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Boundary Element Techniques in Engineering by S. Walker, C. A. Brebbia

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70 HIGHER-ORDER ELEMENTS
and u
t
are the potentials at the nodes
1
to
4.
The same function can be
used
to
describe
the
geometry
of
the element,
i.e.
4
X = </>i*i +02*2+ </>3*3 + </>4*4= Σ
<t>i
X
i
(
3
'
34
)
i
= 1
and similarly
for y
and
z.
Note that once these functions are defined
we
can obtain the value
of
| G |
and
find
the derivatives of a function such
as u
with respect to x,
y
or z
using formula (3.22).
HIGHER-ORDER QUADRILATERAL ELEMENTS
We
can
improve
our
approximation
by
taking
a
second-order
quadrilateral surface element (Figure 3.12), such that,
8
8 8
*
= Σ
Φι
χ
ί
y=Σ
4nyi
z
= Σ ΦΛ
(
3
·
35
)
i
= 1 i = 1 i = 1
with,
Φι=έ(1-ίι)(1-«2)(-ίι-ί2-1)
02
= i(l
+ ί
1 )(1
-
ί
2
)(ί
1
-
«2
-
1)
03=iU+fl)(l+i2)(«l+{2-D
04
=
i(i-i
1
)(i
+
«2)(-ii
+
i2-i)
(136)
03
=
iU-tf)U-i2)
06
=
id-{?)(!+ίι)
07=*(l-tf)U+£2)
0e
=
i(i-i2)(i-fi)
The same type
of
function could
be
used
for u or q.
Higher-order quadrilateral elements
can be
used
as
boundary
elements,
such
as
the
cubic
type
(cubic
variation of the function on the
element side), shown
in
Figure 3.13(a). For this element one has two
additional nodes
on
each side,
but one can
also work with only
corner nodes
and
include
the
derivatives
as
nodal quantities (Fig-
ure 3.13(b)).
Figure 3.12 Eight-noded elements
(a)
15 6 2
Twelve-noded elements ( u are the unknowns)
1 i
(b)
1
Four-noded element with u and its derivatives
(-^>-4T
as
unknowns)
Figure 3.13 Higher-order elements
72 HIGHER-ORDER ELEMENTS
TRIANGULAR ELEMENTS
The simplest triangular element
is one as
shown
in
Figure 3.14. There
is a linear variation of the function over the element and one can work
with oblique coordinates
ξι
9
ξ
2
,
which vary from
0 to
1 over
the two
sides shown
in the
figure.
Figure
3.14
Simplest triangular element
The position vector
f of any
point
on the
triangle
is,
f=z
xi + yj + zk
=
*3*
+
y*f+
*3*+
Ί
ζ 1^1
+
l
2 ^2*2
(
3
·
37
)
where
HIGHER-ORDER ELEMENTS 73
Hence the position vector t
can
be defined as,
?=[x
3
+ (*i-*3Ki + (*2-*3K2!F+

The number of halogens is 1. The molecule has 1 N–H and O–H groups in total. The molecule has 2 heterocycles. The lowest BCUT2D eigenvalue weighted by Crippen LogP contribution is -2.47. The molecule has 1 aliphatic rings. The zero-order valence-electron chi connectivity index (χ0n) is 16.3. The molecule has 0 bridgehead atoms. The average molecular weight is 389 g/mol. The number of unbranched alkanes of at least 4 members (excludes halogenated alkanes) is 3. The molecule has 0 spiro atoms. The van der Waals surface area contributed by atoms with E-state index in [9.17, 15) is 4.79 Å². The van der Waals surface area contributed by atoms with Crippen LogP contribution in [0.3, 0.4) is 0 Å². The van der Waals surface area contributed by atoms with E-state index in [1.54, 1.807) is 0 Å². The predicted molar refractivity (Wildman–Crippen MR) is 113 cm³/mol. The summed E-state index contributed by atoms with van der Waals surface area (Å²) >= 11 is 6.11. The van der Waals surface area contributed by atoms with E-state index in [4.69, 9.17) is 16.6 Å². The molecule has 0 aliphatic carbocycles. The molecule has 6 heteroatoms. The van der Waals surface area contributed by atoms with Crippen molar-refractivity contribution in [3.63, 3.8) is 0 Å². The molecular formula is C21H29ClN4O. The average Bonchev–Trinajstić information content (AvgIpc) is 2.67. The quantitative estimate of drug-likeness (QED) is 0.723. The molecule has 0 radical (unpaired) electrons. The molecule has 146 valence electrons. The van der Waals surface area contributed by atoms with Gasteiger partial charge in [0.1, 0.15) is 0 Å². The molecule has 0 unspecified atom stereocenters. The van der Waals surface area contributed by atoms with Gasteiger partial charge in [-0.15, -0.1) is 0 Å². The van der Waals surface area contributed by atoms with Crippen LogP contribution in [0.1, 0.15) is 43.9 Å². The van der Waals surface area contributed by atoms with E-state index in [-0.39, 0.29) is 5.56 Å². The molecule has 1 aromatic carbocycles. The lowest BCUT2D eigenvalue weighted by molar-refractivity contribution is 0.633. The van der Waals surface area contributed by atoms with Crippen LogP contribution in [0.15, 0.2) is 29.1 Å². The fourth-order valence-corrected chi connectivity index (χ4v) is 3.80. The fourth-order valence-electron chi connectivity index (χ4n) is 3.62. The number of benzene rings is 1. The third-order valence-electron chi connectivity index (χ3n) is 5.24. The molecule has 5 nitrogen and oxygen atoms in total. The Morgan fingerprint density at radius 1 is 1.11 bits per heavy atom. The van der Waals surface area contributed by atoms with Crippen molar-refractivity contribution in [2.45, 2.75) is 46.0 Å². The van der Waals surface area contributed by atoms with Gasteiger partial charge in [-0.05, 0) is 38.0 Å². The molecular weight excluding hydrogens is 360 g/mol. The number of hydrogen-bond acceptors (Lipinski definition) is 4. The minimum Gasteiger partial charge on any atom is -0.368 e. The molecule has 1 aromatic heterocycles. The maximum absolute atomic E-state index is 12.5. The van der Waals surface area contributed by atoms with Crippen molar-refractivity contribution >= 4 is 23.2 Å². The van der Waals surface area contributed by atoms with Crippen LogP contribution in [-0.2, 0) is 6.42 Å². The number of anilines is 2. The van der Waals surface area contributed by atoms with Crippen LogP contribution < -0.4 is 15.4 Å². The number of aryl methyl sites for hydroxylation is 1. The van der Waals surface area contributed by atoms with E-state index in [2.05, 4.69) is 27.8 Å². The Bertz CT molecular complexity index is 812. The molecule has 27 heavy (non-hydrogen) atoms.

+1>3 +
(>Ί
- y
3
Ki + to - Λ)δ2ΪΓ+
+ [z
3
+
(Zj
-
Z
3
K!
+
(Z
2
- Z
3
2
]T
= xf+yf+zk (3.39)
Thus we have that,
X = f 1*1 +
£
2
*2
+
(1
- £l - ^2)^3
y = tiyi
+
t
2
yi
+ (i-£i -W^
ζ = ^
1
ζ
1
2
ζ
2
+ (1-ξ
1
2
3
(3.40)
We can now define £
3
=
1
^
£
2
, where ξ
3
is a new but not
independent coordinate, such that,
£l+£
2
+ £3=l
Hence,
'
x
)
y
=
l
z
J
*1
x
2 *3
y\
yi y*
_ Z\ z
2
z
3
_
>
a
3
(3.41)
As ξ
3
is not independent we can invert the first two equations to
obtain,
ξι =
{2A
°
l
+ί>
ι
χ + α
ι>')
^ =
{2A
°
2 + b2X + a2y)
(3.42)
and obtain ξ
3
as
1
ξ
ι
ζ
2
, i.e.
1
ξ
3
=
—(2Α%
+ + α
3
γ)
(3.43)
The recurrence relationship for equations (3.42) and (3.43) is
<*i
= **-*,, bi = yj-y
k
, 2A? = Xjy
k
-x
k
yj (3.44)
74 HIGHER-ORDER ELEMENTS
i
=
1,2,3;
j =
2,3,1;
k
=
3,1,2. The area
A
is
Λ
=
ι(Μ
2
-Μι) (3.45)
and represents the area
of
the projection
of
the element
on
the
x,
y
plane.
The transformation
can now be
carried
out as
previously.
The
reason for using ξ
3
as a dependent variable is that it renders
a
simple
expression
for
the interpolation functions but care should be taken
not
to
confuse
it
with an independent variable.
Linear expressions for the coordinates or as u functions are now,
3
η
= η
ι
ξ
ι
+ η
2
ξ
2
+
η
ζ
ξ
ζ
=
Σ
u
i<t>i
(3.46)
X
=
X
1
£l+X
2
£
2
+
*3£3
= Σ
X
i<t>i
i=
1
Note that the interpolation functions are
φ
(
=
ξ^
The homogeneous triangular coordinates have
one
more advan-
tage.
This
is
that the integrals for polynomial
terms can be
carried out
using
a
simple rule,
i.e.
Jf
ξ
'
ΑΆΛΑ
-ν^ϊϋ
(3
·
47)
This formula greatly simplifies
the
algebra when numerical
in-
tegration
is not
used.
HIGHER-ORDER TRIANGULAR ELEMENTS
The next triangular model expresses
the
function
as a
complete
second degree polynomial, which has a mid-side node (Figure 3.15).
The model satisfies interelement compatibility and gives,
u
=
ΣΦΜ (3-48)
where
^
=
^(2^-1), tf>
4
=
4^
2
Φι
=
ξιΜι-ΙΙ
Φ5
=
2
ξ
3
(3.49)
Φ
3
=
ξ
3
(2ζ
3
-1),
φ
6
=
3
ξ
1

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